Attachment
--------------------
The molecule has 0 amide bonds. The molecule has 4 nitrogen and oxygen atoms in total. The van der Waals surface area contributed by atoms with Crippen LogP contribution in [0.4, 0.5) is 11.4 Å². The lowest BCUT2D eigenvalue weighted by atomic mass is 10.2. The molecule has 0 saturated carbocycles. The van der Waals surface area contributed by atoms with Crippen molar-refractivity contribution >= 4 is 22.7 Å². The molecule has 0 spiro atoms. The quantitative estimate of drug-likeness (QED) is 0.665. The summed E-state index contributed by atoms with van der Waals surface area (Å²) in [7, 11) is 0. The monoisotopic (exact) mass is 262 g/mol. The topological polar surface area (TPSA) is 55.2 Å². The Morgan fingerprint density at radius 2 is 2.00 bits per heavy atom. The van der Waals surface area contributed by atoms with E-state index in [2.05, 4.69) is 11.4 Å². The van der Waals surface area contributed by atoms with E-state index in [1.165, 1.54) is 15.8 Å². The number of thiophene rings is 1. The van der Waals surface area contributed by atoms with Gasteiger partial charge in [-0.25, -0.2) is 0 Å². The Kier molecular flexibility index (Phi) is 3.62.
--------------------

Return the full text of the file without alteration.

The molecule has 0 amide bonds. The molecule has 4 nitrogen and oxygen atoms in total. The van der Waals surface area contributed by atoms with Crippen LogP contribution in [0.4, 0.5) is 11.4 Å². The lowest BCUT2D eigenvalue weighted by atomic mass is 10.2. The molecule has 0 saturated carbocycles. The van der Waals surface area contributed by atoms with Crippen molar-refractivity contribution >= 4 is 22.7 Å². The molecule has 0 spiro atoms. The quantitative estimate of drug-likeness (QED) is 0.665. The summed E-state index contributed by atoms with van der Waals surface area (Å²) in [7, 11) is 0. The monoisotopic (exact) mass is 262 g/mol. The topological polar surface area (TPSA) is 55.2 Å². The Morgan fingerprint density at radius 2 is 2.00 bits per heavy atom. The van der Waals surface area contributed by atoms with E-state index in [2.05, 4.69) is 11.4 Å². The van der Waals surface area contributed by atoms with E-state index in [1.165, 1.54) is 15.8 Å². The number of thiophene rings is 1. The van der Waals surface area contributed by atoms with Gasteiger partial charge in [-0.25, -0.2) is 0 Å². The Kier molecular flexibility index (Phi) is 3.62.